Billboard Trees

No, not like this. Well, sort of like this.

So, I had my fancy schmancy terrain. I could render the ground. Yay. Accomplishment of the century. So, the next task would be to put something on the ground. Ambitiousness!

I figured the best thing to start with would be a vegetation system. I’d need a cheap, plentiful food source for when I started putting creatures on the map, and plants were the obvious choise. In addition, they add detail and make the entire map more interesting than just a ground-plane. To render them, I decided to use billboards.

Who needs more practice with their drawing tablet? You do! Yes you do!

Billboards, in a computer-graphics sense, are one-dimensional shapes that always face the camera so you don’t [i]see[/i] that they’re only one-dimensional. They’re like other-dimensional monsters that always know where you are. They’re used all the time in games, but normally only to represent complex objects that are often some distance away from the camera (like trees), or are too numerous to represent more accurately (like grass). As of the time of writing this, Species is still using billboards for it’s vegetation. This may have to change, but at the moment it’s one of the lower-priority items on the development list: the sprites, tacky as they are, are functional.

It would have probably been best to configure the vegetation to render in tandem with the QuadTerrain system, but knowing I would have to continually update the vegetation based on how much energy any particular vegetation object had, and allow all the creatures on the map to interact with it, I realised that a QuadTree would be less than ideal. The QuadTree system relies on larger nodes being less detailed than smaller ones: for the creature interactions, if not the rendering itself, I would need the same amount of detail everywhere on the map. So I divided the terrain into a simple grid, with each grid-square being given a small number of tree objects to manipulate and render. Creatures more than 2 squares away from a vegetation square don’t process the trees in it at all, saving CPU.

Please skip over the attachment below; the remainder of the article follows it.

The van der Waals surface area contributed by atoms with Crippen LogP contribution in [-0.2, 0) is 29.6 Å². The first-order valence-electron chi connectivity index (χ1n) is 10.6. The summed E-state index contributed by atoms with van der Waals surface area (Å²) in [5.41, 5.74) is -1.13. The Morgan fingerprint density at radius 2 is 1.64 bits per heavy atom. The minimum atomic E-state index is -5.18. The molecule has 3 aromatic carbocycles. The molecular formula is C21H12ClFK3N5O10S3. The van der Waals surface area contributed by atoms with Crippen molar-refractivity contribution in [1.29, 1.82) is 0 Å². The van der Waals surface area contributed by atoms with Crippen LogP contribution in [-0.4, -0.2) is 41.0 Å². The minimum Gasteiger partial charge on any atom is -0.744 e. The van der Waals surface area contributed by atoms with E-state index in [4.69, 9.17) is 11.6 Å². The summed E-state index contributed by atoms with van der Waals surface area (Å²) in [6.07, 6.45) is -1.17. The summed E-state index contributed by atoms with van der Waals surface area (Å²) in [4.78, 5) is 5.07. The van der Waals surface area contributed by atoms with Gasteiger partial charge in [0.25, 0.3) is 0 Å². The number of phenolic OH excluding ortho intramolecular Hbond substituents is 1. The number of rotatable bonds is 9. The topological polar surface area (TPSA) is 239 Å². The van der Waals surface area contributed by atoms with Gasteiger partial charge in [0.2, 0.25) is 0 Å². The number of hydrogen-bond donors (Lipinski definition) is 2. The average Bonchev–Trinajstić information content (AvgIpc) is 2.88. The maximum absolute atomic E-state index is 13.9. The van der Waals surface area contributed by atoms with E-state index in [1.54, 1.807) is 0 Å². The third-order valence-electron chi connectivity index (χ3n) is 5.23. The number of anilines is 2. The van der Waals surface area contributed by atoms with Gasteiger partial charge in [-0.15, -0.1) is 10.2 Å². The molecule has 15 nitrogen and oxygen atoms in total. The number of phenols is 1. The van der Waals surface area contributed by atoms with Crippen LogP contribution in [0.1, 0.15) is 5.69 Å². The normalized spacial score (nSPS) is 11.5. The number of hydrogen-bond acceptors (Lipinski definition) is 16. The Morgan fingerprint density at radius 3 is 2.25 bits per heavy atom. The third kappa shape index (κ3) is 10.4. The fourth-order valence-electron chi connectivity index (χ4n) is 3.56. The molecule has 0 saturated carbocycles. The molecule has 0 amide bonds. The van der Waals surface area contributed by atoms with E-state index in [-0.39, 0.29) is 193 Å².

One advantage of a grid is that it correlates exactly with real-world space. Rather than checking the grid square by square, or sinking down through parent nodes in a quad tree, I can simply divide the creatures position co-ordinates by a given value and plug the result into the array to tell me instantly which square they’re in.

Am I being too technical? I’m being too technical, aren’t I? Oh god, what if I’m swamping you with boring technical information? Here, have a picture instead!

Look at the picture! Ignore my crippling insecurities!


Now, they’re not perfect. They blend in with the terrain, which I don’t actually want in this case since it should be easy for the player to spot and identify food-sources. And they’re unbelivably tacky-looking because I threw them together in Adobe Flash using a laptop touch-pad. And, of course, they’re billboards. They look okay from a distance, but get too close and the illusion stops being at all convincing.

But then again, hindsight is always 20-20, and even though there’s a lot of things I would/will/might change, the vegetation billboard grid works for now. And maybe that’s good enough. For now anyway.

Want to hear something worrying? I don’t think he was actually being sarcastic in that first sentence.

  1. #1 by stam on July 24, 2011 - 4:17 pm

    Great post, Qu. For me it was wonderful brief explanation how to do fast basic vegetation.

  2. #2 by ququasar on July 25, 2011 - 11:43 am


    Interesting fact I was going to mention (but forgot about) was the fact that the billboards themselves aren’t actual physical geometry, at least not on the CPU. Each billboard is just a group of vertices in the same position, just at the base of where the billboard itself will appear.

    It’s the GPU that translates that group of vertices into a standing shape depending on where the camera’s at. This means that, rather than continually sending a huge load of vertex position data to the GPU every time the camera moves, all I have to do is update the camera position and the GPU will take care of the rest, leaving the CPU free to do things like creature AI.

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  1. GRASS GRASS GRASS GRASS « Species Development Blog

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